The Department of English and Creative Writing Responds to the May 1, 2024 Events and Arrests on Campus

We the faculty and staff of the Dartmouth College Department of English and Creative Writing write to condemn the decision-making process that led to the presence of multiple militarized police units on our campus. One of these units, the New Hampshire Special Weapon and Tactics, defines itself as a highly-trained squad,

with expertise in weaponry and specialized tactics such as rappelling and building assaults. The purpose of the SWAT Unit is to be able to respond to high-risk incidents such as barricaded suspects, hostage takers, high-risk warrant service, active shooter situations and executive (VIP) security, as well as other incidents in which the lives and safety of the public are in extreme danger.

As in-person observers of the protest—representing a range of political views within the department—and as faculty who've consulted with students representing a range of political views, we affirm that the following played no role in the protest:

—barricaded suspects,

—hostage takers,

—standing warrants,

—active shooters,

—executive (VIP) security.

The decision to call in law enforcement, leading to the presence of militarized police, made this a case of "SWATting," the practice of summoning militarized police to a non-threatening situation to increase the risk of violence​. This decision endangered the safety of every member of the Dartmouth community.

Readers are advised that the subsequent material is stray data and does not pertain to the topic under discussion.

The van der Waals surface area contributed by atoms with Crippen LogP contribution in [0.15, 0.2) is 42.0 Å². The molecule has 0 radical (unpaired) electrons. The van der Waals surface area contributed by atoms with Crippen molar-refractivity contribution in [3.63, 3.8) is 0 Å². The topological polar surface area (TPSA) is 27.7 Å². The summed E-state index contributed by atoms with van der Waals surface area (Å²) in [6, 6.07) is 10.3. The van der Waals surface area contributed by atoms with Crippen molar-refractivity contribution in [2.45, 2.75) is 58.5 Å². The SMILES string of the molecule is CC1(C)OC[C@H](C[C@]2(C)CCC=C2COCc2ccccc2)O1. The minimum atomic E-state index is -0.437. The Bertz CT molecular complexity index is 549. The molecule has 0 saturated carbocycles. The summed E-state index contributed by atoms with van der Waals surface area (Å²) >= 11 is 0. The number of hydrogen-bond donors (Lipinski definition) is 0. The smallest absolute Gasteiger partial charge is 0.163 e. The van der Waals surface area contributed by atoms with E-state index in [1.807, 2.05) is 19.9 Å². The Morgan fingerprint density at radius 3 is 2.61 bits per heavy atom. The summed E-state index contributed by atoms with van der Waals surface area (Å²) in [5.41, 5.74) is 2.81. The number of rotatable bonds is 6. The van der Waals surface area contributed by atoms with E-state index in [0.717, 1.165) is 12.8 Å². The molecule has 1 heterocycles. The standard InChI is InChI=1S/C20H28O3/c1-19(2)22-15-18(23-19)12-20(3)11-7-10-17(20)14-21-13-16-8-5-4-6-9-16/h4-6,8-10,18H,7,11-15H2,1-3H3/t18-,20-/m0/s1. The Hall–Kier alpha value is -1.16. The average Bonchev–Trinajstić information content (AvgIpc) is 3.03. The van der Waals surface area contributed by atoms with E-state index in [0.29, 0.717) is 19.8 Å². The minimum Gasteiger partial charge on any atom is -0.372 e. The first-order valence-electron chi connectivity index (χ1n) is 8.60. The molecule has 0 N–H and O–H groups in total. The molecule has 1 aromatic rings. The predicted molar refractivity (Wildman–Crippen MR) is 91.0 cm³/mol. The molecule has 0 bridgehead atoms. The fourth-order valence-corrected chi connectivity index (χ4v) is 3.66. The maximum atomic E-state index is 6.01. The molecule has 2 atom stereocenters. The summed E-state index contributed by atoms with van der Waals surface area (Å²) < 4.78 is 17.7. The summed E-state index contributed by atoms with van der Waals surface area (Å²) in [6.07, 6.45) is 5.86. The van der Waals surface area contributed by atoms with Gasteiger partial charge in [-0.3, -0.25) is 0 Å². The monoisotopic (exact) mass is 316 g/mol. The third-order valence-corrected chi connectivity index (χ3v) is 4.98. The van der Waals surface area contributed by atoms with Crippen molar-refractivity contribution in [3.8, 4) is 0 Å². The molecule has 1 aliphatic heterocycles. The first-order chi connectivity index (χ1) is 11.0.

The protest in question obstructed nothing and threatened no violence. Before this administration took power, there was no precedent in Dartmouth history for responding with law enforcement to language that is not explicitly threatening. There is no precedent in Dartmouth history for responding to any protest with militarized police units created to respond to life-or-death situations.

Therefore, we call for the College to formally revise its dissent policies, in consultation with the faculty, so that police and militarized police will never again be used in response to peaceful protest.

In solidarity with students and with the many departments and programs across our campus that have issued statements denouncing the administration's actions, we reiterate and affirm the demands articulated by our colleagues in the Department of History and African and African American Studies that the Dartmouth administration

  • acknowledge publicly that the deployment of state police and armored vehicles was an excessive and punitive response to peaceful protests, which will not be repeated,
  • announce publicly that you are asking prosecutors to dismiss all criminal charges against the faculty, students, and staff who were arrested on May 1—a request that in no way infringes on prosecutorial discretion—and charges against the two students arrested in the fall, Roan V. Wade and Kevin Engle, should also be dropped immediately,
  • make it officially and publicly known that academic freedom includes the right to peacefully express support for Palestinian rights. The college should permit nonviolent protest and restore faith in fair process and commitment to free speech on campus.


This statement was agreed upon by a clear majority of 26 yes votes, with 1 no vote, 1 abstain vote, and 9 uncast ballots.